Wednesday, July 20, 2011

The Tree of Life

Last week was my anniversary. My husband and I celebrated by going to see the Terrence Malick film, “The Tree of Life”. The movie made a big impression on me and I’d like to attempt to explain my feelings about it, but I have to warn you this was a difficult film on every level.

The Tree of Life stars Brad Pitt and Sean Penn, but it’s a far cry from being anything close to a star driven drama. I’ve never seen anything like it. It not the least bit linear, the story and visuals wander chaotically the first 20 minutes, jumping back and forth in time between a high speed elevator ride in a modern glass tower to a suburban neighborhood in 1950’s Texas and even expanding outward into the cosmos. Quaint homilies are spouted such as “There are two ways through the world. The way of nature, (which is portrayed as selfish and ruthless) and the way of grace…”

My first thought was Oh dear this is going to be bad. I glanced sideways at my husband and almost apologized for dragging him to this “art house” movie. In the corner of my eye I saw others walking out of the theater. I was worried I had ruined our anniversary.

And then it happened scenes spilled onto the screen accompanied by gorgeous operatic music that were so beautiful they can only be described as sublime. Tears started rolling down my face. I realized I’d been set up and lured into a bored but receptive state of mind—the same state of mind Sean Penn’s character is occupying and “we” Sean Penn and the viewer, are having a soul-healing epiphany about life during the elevator ride. During the rest of the movie all aspects of love and forgiveness are explored. The proverb “So as above, so as below” is wrestled head on with the conflict between a disillusioned father beautifully played by Brad Pitt and his son. Malick spends the rest of the film proving the way of nature and the way of grace are one and the same. One follows closely behind the other as inseparable companions in scene after stunning scene.

Watching this movie was like a long meditative trip to an art gallery. Every scene is beautifully shot and loaded with symbolism. For instance when the mother in the movie (played with subtle strength by Jessica Chastain) is pregnant or giving birth to her three sons the orchid tree outside their home is in full bloom with brilliant pink flowers. Later we see her wearing a pale blue dress the same color as the robes of Isis or the Virgin Mary. She is standing enraptured beneath the tree and suddenly levitates into the air like an ecstatic saint and wildly flips and floats around the tree. Of course she never actually did such a thing but it’s symbolic of how Sean Penn remembers her self-sacrifice and goodness in his youth.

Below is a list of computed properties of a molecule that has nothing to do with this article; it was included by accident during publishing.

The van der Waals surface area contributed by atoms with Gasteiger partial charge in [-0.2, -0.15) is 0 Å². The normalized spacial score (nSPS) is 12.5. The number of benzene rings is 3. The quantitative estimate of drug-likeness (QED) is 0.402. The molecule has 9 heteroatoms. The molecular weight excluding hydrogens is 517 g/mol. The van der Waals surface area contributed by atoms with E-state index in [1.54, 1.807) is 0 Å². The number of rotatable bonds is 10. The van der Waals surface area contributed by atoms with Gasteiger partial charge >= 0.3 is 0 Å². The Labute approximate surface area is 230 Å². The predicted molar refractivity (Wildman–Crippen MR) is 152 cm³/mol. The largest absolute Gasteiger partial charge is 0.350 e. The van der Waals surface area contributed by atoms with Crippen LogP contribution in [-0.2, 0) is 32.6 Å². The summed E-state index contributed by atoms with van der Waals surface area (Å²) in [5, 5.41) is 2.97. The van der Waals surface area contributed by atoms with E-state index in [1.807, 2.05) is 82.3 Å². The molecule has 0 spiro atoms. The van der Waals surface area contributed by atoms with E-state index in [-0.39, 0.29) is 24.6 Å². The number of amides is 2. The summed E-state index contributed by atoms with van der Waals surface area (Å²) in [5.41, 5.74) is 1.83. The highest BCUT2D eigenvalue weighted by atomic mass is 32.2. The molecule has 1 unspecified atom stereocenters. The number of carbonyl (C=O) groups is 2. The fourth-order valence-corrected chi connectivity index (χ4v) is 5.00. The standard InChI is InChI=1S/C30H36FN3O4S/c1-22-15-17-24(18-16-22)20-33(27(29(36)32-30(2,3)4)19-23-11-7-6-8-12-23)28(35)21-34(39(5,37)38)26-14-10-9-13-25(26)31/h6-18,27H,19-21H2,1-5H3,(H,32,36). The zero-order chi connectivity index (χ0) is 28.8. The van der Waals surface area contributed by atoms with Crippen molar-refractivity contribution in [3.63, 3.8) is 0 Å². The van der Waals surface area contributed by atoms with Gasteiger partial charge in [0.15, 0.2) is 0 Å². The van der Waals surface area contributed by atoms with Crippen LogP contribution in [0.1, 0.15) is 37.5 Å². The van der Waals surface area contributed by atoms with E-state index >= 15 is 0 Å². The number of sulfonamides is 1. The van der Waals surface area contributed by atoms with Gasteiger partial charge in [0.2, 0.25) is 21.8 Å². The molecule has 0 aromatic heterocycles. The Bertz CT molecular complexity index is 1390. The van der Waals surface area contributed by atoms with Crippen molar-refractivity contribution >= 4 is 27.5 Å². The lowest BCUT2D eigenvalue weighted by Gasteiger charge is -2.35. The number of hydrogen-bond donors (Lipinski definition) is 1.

Later mother becomes the protector as Brad Pitt’s character suffers the loss of his job, a musical career and hope. He becomes increasingly harsh with his sons. It’s not terrible abuse. It’s subtle real life stuff like being cranky, angry and unloving and it’s so painful to watch because the viewer knows from the very beginning, one of the son’s will die in his late teens. It’s painful too because we clearly see what a good man the father is. He works like a dog, struggles to make time for his music and we get a glimpse of his intricate sketchbook filled with “78” patients he is trying desperately to sell. He has so much potential and so much to be grateful for but he does make the great mistake of letting his frustrations poison the family. We also see he lives to regret it.

There are parts of this movie that reminded me of the visual abstractions of “Altered States” and certainly the strongest comparison is Stanley Kubrick’s “2001 a Space Odyssey”. The suites of rich visuals and beautiful music are mesmerizing. There is ample time during these unrushed scenes to either get bored or deeply reflect on your own life and feelings about family, love and forgiveness.

For some reason a gorgeous montage of Hubble telescope images caused my mind to flash on my father’s childhood. He and his father were prisoners of war in Asia during WWII, and suffered greatly. I found out later that day that my father was in a different city, sitting in different movie theater watching The Tree of Life—reflecting on his father… We might have been watching the movie at the same moment. My father said he saw a few people walk out of the theater in boredom, anger or utter confusion. He also said, “I was bored but strongly compelled to watch at the same time.” (Doesn’t that sum up so much of life? lol)

This movie is as close as we might come to watching someone else’s life flash before their eyes and experience their moment of enlightenment. If that sounds interesting to you, approach “Tree of Life” in a quiet state of mind and see where it takes you.



  1. I've been reading about this movie, but it will never come anywhere near me. I'll have to wait for Netflix. I really want to see it. Brad Pitt and Sean Penn have always been willing to take risks. Really high praise from you, Kat.

  2. Watching at home might be idea because if it's not grabbing you, you can stop watching it.
    A note to anyone: on the wrong day, I would have walked out of the theater... You really have to go into this willing to be patient with someone else's epiphany.
    XXOO Kat

  3. The experience of being affected so deeply by any form of art is an incredible one.

  4. Hi Tessie, this movie was a really interesting experience and so rare today, where fast edits and overwhelming effects dominate the screen.
    It's almost as if Terrence Malick forces viewers to provide their internal script.
    XXOO Kat


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